-- Jennifer Schonborn, with additional reporting by John Norris
There was a time when Pink thought Madonna was her mother. Right before her first album came out, Pink said she didn't talk to her real, non-Madonna mom for almost a year when she was younger because she was convinced she was adopted. And while she has since accepted that she was not born of a pop star royal, she just might become one on her own, without the benefit of special blood.
She made some noise on the scene in 2000 with her debut, Can't Take Me Home, which introduced the world to a fiery, neon-haired "white girl who sings like a black girl." It was when she put on garters and a top hat for the smash remake of "Lady Marmalade," though, that people started to say her name at the dinner table. And now that she's got everyone's attention, she's ready to show them what she's got and that doesn't include a large collection of booty shorts.
What she does have, in addition to that voice, is 'tude by the truckload, mood swings, an unapologetic feminist bent and ulcers. And she's sharing all that on Missundaztood, her very anti-Can't Take Me Home follow-up.
"I think it's definitely a switch from the last album. It's definitely different. I think people are gonna be shocked," she said, brushing her now platinum bangs out of her eyes.
While the last album was straight-up R&B, and Pink's vocal style was being compared to various established R&B princesses, Missundaztood mixes R&B, bluesy rock, pop and dance beats into one strangely coherent thing. Pink insists this amalgam is what she's all about.
"I just had to be more of me instead of just some of me," she said.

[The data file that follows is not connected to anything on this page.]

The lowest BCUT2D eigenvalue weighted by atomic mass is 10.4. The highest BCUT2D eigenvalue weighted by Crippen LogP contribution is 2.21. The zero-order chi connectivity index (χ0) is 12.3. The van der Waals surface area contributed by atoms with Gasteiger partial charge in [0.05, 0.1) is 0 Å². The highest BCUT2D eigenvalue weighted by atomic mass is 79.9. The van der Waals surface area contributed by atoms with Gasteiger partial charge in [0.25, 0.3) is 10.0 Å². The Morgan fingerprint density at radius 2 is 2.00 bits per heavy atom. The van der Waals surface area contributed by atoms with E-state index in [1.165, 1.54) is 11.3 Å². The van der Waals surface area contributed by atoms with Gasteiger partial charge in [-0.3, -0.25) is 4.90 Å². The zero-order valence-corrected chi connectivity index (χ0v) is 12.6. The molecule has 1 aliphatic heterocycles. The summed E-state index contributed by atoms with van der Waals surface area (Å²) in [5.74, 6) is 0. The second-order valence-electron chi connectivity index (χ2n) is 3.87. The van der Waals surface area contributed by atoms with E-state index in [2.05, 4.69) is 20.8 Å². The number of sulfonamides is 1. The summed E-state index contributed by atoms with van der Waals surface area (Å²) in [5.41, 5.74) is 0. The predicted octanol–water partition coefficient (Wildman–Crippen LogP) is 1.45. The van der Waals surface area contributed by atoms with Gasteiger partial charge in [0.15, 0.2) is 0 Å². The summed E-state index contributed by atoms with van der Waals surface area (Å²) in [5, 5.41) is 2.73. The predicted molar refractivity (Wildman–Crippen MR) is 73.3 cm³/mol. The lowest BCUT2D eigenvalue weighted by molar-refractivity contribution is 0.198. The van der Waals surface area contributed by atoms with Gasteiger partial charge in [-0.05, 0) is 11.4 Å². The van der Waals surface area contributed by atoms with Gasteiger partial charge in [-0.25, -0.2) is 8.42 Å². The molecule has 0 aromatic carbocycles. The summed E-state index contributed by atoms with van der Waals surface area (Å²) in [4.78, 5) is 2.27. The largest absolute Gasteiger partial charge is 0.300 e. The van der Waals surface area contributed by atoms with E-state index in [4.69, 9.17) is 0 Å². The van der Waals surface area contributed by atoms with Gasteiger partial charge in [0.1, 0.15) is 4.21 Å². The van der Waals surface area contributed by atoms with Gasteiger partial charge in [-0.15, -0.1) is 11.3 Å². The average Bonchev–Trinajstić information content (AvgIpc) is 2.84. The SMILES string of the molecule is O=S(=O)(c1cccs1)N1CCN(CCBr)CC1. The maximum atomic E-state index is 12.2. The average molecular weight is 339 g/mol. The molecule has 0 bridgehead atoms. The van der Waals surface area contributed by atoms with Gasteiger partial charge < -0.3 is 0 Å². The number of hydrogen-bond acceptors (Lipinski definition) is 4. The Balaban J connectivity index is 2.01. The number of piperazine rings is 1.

"With the first record, I was just signed. I was new. I was willing to compromise," she continued with a sly smile. "I was taking direction from people, but that was also where I was at the time. I go through phases in my life. Like I sang gospel in church, and at the same time I was in punk rock bands. I've sung opera and all this other stuff." [RealVideo]
Her lyrics have also broadened. The songs are no longer only about boys on Missundaztood, Pink delves into family troubles, loneliness, how annoying she can be to herself and, of course, gettin' her party started.
"I needed that song," Pink said of the album's first single, "Get the Party Started," which is quickly climbing the Billboard Hot 100 singles chart and was penned by former 4 Non Blondes frontwoman Linda Perry, who also wrote or co-wrote seven other cuts on Missundaztood. "[Linda] had actually written that song a week before she met me. Yeah, so I heard it, I loved it. I loved the vibe. I loved just everything about it, from the horns to the way we sang it. It's a good song."
"Get the Party Started" forms a bridge from Pink's last album to her current LP, keeping the familiar dance feel but bidding farewell to the R&B sound that dominated Can't Take Me Home, as well as the airwaves for the past few years.